Wednesday of the Thirty-first Week in Ordinary Time
(Romans 13:8-10; Luke 14:25-33)
The mystic Henri Nouwen wrote a book about praying with open hands. He said that prayer is difficult because it demands that we open our inmost being – our sins, our desires, our insecurities – to God. The image he used to express the reluctance to do this is a closed hand. A closed hand often clings to something that it cannot release. One cannot pray with a closed hand but must open it. In today’s gospel Jesus says something very similar.
At the end of this astounding passage Jesus tells the crowd that they must give up all their “possessions” if they wish to follow him. In first century Israel this sacrifice often entailed loss of house and family as one is ostracized for being a Christian. Today “possessions” should be considered as more inclusive. It means not just material things but the old prejudices, dislikes, and corrupt hearts to which people are wont to cling.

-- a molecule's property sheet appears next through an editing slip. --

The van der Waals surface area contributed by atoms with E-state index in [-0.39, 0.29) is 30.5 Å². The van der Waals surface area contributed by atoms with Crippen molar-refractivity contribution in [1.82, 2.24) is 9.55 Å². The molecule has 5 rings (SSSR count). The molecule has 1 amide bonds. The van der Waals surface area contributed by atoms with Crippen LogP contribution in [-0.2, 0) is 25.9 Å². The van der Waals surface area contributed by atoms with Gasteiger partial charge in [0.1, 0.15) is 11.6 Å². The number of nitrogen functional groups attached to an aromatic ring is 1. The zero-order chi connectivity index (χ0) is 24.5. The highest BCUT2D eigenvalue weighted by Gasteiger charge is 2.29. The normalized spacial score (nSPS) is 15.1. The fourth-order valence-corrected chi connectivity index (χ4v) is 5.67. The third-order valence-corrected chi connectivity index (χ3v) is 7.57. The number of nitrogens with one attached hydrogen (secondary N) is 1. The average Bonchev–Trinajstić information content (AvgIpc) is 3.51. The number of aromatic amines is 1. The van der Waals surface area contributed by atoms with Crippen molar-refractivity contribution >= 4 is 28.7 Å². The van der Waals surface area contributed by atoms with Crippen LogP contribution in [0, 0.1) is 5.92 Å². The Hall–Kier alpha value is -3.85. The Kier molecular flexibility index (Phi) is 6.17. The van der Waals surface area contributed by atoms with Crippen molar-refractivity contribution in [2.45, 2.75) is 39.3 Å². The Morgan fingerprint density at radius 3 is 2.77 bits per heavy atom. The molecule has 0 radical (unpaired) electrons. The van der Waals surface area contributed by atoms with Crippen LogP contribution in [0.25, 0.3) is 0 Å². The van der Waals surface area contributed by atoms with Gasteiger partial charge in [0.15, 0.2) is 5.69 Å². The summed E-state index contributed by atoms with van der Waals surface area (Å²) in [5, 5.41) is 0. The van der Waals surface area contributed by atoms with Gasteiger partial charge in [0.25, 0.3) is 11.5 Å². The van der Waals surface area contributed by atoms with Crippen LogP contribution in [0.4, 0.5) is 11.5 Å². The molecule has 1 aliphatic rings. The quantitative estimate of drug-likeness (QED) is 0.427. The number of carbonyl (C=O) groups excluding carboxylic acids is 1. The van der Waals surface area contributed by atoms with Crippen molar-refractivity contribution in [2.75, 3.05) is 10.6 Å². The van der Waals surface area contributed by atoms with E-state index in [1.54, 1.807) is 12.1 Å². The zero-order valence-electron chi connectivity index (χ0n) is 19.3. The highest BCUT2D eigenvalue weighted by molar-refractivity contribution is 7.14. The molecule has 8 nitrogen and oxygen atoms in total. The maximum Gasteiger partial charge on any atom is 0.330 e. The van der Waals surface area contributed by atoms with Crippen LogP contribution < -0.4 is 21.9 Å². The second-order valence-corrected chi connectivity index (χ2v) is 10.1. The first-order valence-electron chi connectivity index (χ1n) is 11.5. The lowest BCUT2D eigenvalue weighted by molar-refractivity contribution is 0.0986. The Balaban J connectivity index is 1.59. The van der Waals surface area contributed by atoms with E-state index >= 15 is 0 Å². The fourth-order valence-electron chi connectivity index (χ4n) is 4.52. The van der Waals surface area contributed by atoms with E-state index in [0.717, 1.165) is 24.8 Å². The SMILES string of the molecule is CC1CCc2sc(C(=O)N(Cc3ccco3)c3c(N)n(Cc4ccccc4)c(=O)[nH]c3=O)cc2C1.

Giving up all that we have frightens us. “Perhaps we are being deceived,” we say to ourselves. “What if I change my mind?” we ask. Jesus would answer that he is with us to provide the support we need to find our way to eternal life. There we shall be rewarded well beyond any sacrifice we are asked to make now.